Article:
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I have an Access 2007 database where I have two tables, exp_cash and exp_cheque. Both are linked to exp_cat, where exp_cat contains categories list, and exp_cash and exp_cheque contain id, cat_id, exp_date, exp_amount, and exp_note.

When I tried to combine them nothing appears in the result unless I remove the cat_name from my query. I used a simple query:

SELECT DISTINCT
    exp_cat.cat_name,
    exp_cash.exp_amount,
    exp_cheque.exp_amount
FROM (exp_cat INNER JOIN exp_cash
    ON exp_cat.ID = exp_cash.exp_cat_id)
    INNER JOIN exp_cheque
    ON exp_cat.ID = exp_cheque.exp_cat_id;

Table exp_cat contains

exp_cat_name
exp_cat_id

    exp_cat_id ----- exp_cat_name
        1      -----    Salary
        2      -----    Electricity
        3      -----    Water Bill
        4      -----    Loan

Table exp_cash contains

exp_cash_id
exp_date
exp_cat_id
exp_cash_amount
exp_invoice_no
    exp_cash_id ----- exp_date ---- exp_cat_id ---- exp_cash_amount ---- exp_invoice_no
        1      -----  15/05/2010 --   2        ----  200            ----   25AB5245
        2      -----  17/05/2010 --   1        ----  50             ----   58624AA

Table exp_cheue contains

exp_cheque_id
exp_date
exp_cat_id
exp_cheque_amount
exp_invoice_no

    exp_cheque_id ----- exp_date ---- exp_cat_id -- exp_cheque_amount -- exp_invoice_no
        1      -----  15/05/2010 --   3          --  120              --   25AB5245
        2      -----  17/05/2010 --   4          --  500              --   58624AA
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3  
A little unclear what you want. Maybe some example data from each table, and an example of what you'd like as output? – John May 19 '10 at 17:49
    
hey there sorry it was my mistake thanks for the note – Mahmoud May 19 '10 at 18:12
    
Are you using the query design window? Have you any sample data, as John requested? Just a few lines from each table should be sufficient. – Fionnuala May 19 '10 at 18:27
    
hey there @Remou thanks for pointing out i forgot to add it thanks again – Mahmoud May 19 '10 at 18:38
    
again, what output are you looking to get? – Leslie May 19 '10 at 20:17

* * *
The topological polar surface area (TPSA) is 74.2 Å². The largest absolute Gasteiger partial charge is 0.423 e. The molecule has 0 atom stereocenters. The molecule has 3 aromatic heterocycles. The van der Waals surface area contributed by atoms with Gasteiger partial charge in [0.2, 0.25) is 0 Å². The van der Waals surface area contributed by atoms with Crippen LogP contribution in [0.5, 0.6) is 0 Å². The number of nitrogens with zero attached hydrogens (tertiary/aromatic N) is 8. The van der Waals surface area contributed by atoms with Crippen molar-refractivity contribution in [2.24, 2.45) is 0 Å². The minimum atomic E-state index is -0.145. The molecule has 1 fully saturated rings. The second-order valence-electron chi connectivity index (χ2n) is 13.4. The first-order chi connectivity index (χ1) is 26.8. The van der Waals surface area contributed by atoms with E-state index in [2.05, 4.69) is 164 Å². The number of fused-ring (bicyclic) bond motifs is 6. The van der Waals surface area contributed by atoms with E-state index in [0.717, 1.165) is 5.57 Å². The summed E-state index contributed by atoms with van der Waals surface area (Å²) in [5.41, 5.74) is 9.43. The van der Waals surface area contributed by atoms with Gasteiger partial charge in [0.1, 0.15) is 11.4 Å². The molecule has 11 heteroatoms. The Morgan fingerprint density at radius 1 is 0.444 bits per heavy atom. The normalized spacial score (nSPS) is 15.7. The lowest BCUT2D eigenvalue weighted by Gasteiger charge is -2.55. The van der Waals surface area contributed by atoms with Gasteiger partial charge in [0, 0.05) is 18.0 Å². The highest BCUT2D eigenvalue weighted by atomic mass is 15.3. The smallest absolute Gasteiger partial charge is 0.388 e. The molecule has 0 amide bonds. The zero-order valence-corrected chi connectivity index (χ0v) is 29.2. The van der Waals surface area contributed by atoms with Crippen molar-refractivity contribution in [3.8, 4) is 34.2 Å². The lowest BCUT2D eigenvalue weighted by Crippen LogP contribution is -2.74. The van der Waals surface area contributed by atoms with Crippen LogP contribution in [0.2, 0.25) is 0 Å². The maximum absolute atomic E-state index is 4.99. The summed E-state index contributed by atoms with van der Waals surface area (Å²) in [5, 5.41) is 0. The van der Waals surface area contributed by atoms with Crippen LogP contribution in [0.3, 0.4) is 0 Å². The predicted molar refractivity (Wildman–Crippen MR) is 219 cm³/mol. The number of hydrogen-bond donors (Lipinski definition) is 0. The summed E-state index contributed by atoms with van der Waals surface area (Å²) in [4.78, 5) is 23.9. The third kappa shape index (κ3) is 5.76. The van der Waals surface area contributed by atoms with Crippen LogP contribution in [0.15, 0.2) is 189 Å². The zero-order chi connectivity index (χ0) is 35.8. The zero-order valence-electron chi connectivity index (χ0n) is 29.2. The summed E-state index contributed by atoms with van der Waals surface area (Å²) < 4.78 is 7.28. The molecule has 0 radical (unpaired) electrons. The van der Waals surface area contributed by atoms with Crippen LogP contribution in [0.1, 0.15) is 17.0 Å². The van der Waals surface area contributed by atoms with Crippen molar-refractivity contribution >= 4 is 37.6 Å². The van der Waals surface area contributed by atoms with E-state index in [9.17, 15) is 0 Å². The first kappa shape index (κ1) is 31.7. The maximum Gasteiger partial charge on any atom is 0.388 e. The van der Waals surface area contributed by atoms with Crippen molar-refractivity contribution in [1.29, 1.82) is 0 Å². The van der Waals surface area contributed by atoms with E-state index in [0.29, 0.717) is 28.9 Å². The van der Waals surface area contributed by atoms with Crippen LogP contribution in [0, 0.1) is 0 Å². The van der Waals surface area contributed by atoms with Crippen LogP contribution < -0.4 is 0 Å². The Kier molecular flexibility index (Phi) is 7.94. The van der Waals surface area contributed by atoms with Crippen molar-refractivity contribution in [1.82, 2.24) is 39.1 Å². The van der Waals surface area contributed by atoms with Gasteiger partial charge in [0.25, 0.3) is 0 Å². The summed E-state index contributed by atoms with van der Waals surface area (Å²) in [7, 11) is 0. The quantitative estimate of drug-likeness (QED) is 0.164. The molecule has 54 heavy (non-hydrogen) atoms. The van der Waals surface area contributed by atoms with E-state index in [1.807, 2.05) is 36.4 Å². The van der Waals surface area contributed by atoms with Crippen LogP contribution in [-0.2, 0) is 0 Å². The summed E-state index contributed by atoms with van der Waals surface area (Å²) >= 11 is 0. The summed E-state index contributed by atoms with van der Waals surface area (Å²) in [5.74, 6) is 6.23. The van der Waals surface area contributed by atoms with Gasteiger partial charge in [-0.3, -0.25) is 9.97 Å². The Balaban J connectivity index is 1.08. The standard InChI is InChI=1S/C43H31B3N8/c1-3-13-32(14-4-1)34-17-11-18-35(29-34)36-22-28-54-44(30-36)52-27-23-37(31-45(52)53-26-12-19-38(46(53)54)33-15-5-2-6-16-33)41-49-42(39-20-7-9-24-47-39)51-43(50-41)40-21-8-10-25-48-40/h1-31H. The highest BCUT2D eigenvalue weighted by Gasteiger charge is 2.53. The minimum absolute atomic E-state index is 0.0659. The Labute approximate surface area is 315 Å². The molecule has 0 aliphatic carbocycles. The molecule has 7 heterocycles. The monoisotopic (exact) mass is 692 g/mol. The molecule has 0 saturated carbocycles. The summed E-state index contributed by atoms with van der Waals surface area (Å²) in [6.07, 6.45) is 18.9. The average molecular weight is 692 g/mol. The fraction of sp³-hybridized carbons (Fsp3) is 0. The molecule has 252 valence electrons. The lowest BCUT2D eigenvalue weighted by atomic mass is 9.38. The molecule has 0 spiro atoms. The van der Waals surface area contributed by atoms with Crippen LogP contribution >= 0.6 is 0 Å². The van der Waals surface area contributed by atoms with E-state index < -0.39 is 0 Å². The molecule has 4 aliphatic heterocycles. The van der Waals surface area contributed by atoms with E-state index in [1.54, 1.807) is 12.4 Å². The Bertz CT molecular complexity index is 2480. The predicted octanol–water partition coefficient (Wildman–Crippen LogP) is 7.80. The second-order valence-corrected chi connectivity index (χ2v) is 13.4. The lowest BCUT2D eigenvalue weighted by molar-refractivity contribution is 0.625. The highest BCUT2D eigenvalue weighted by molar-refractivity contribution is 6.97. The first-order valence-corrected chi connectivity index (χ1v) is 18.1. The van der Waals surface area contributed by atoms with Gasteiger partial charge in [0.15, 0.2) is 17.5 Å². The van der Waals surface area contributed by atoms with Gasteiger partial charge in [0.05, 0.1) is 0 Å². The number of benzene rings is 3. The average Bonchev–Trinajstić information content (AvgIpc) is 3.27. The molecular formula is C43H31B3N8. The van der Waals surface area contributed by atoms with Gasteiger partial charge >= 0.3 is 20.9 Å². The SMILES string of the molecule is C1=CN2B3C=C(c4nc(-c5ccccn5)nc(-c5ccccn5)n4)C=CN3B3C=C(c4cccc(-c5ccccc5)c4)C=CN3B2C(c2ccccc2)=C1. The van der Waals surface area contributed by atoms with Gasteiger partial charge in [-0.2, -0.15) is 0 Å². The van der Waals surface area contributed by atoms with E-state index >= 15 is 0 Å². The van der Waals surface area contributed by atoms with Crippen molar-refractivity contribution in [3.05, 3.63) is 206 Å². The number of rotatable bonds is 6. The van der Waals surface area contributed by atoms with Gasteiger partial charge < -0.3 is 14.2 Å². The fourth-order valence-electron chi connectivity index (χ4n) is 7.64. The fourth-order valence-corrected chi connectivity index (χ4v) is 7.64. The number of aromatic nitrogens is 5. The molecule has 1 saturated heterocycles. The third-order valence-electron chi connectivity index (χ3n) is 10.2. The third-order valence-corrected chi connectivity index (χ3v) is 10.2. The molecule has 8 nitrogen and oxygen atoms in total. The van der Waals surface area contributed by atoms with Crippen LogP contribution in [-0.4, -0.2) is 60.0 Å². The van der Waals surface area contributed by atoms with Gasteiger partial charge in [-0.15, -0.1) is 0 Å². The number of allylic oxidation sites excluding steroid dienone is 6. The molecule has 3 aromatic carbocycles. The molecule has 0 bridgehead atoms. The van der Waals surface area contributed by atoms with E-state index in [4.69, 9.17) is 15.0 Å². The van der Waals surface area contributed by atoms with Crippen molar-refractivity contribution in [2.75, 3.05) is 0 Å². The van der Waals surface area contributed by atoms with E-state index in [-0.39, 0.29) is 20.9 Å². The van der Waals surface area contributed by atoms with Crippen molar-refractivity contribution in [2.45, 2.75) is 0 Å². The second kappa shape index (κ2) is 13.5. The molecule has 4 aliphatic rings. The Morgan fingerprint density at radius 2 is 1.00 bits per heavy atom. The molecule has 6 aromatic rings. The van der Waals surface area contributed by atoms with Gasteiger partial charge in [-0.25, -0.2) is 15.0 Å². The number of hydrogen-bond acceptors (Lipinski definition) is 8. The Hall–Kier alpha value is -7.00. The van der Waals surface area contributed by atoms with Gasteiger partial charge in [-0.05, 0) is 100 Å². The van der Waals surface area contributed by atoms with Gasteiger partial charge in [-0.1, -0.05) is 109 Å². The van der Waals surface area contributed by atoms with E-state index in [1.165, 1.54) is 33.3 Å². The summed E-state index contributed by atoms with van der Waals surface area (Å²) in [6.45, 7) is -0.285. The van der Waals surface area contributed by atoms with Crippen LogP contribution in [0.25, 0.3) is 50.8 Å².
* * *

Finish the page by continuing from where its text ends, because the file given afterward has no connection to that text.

up vote 2 down vote accepted

I think what you want is left joins instead of inner joins:

SELECT exp_cat.exp_cat_name, 
       exp_cheque.exp_cash_amount, 
       exp_cash.exp_cheque_amount
FROM (exp_cat LEFT JOIN exp_cash 
        ON exp_cat.exp_cat_id = exp_cash.exp_cat_id) 
    LEFT JOIN exp_cheque 
        ON exp_cat.exp_cat_id = exp_cheque.exp_cat_id;

Otherwise you must have the same exp_cat_id in both the exp_cash and exp_cheque tables. The Inner joins only show what exists in both tables. The left join shows everything in the left table, and anything that happens to match in the right hand table (or null values if nothing matches).

Here's what I get when I run that query with your data:

exp_cat_name   exp_cash_amount   exp_cheque_amount
------------   ---------------   -----------------
Salary                            50
Electricity                      200
Water Bill     120
Loan           500
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I would strongly advise you to think about implementing a generalisation in your database model. It will allow you to merge both 'exp_cash' and 'exp_cheque' table. You could for example add a field such as 'exp_type' in a 'exp' table. By adding another field to follow-up if the operation is either an expense or a revenue, you could even have a more generic table that we could call "ope" (it stands for 'expenses and revenue operations') with the following fields:

  • ope_id
  • ope_status (either "exp" or "rev")
  • ope_type (cash, cheque, but also bank transfer, etc)
  • ope_amount (you could choose to have positive fro revenue/negative for expenses numbers)
  • ope_date
  • ...

In this way, you'll be able to calculate balances (per type, period, etc.) without making it a nightmare!

some theory on database generalisation here

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